There is a strong likelihood that you or someone you know will have a need for long-term care. According to the Department of Health and Human Services, two out of three people will eventually require some kind of nursing, home health, or assisted living care. With longer life expectancies, an individual faces an increasing chance for a long-term care need.
Long-term care includes a variety of needs and conditions, such as help with activities of daily living, cognitive impairments, and chronic issues. Long-term care can be both permanent and temporary conditions. However, any LTC situation can significantly inhibit your quality of life and threaten your financial stability during retirement.
Things like Medicare and Medicare supplemental policies (“Medigaps”) may cover some of the costs associated with a long-term care need, but this is typically in temporary conditions and under very strict guidelines. This is where a long-term care insurance policy comes into play.
Although some people see long-term care insurance as luxury to compliment their overall retirement plan, it is a powerful tool to protect your financial and health wellness. Long-term care, even in short instances, not only places your health at risk but can exhaust the resources you have diligently accumulated for your retirement.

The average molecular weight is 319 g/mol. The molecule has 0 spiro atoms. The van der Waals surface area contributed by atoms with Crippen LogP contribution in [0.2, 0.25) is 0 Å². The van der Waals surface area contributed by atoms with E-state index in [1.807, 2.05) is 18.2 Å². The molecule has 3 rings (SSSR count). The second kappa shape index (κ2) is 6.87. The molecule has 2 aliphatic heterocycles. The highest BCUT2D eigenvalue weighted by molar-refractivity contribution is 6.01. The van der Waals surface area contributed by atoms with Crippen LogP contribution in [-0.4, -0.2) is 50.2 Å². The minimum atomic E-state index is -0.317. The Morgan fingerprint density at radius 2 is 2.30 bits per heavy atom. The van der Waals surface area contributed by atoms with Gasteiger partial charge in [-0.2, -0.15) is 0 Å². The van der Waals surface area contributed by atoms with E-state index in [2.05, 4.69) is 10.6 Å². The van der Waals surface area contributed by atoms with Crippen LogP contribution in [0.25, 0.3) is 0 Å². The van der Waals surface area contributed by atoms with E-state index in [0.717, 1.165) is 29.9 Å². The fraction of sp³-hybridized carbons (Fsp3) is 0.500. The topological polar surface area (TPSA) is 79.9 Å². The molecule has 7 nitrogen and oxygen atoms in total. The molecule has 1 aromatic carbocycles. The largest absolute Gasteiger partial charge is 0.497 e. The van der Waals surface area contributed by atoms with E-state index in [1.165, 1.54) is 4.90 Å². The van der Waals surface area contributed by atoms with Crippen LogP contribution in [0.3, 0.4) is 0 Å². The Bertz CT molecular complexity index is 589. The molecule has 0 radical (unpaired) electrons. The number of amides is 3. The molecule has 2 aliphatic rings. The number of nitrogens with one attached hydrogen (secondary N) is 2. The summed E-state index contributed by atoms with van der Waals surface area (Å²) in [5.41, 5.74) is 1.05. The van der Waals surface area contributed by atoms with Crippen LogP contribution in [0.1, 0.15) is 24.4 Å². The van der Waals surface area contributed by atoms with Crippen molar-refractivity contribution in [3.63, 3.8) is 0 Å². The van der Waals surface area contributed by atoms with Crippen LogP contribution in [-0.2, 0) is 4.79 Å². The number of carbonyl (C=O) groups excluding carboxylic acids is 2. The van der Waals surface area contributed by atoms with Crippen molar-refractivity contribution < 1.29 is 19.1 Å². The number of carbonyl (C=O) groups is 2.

Long-term care coverage guidelines will vary based on carrier, policy, and individual. However, most LTC contracts generally cover items such as:
- Nursing home care
- Home health and visiting nurses
- Costs associated with assisted living
- Assistance with activities of daily living
In addition to protecting you and your assets against a debilitating medical situation, long-term care insurance can also provide tax benefits. Premium payments for a qualified LTC contact may be applied toward the medical expense floor on your tax return. In general, the benefits received from a qualified LTC policy are not taxable, up to a per diem maximum.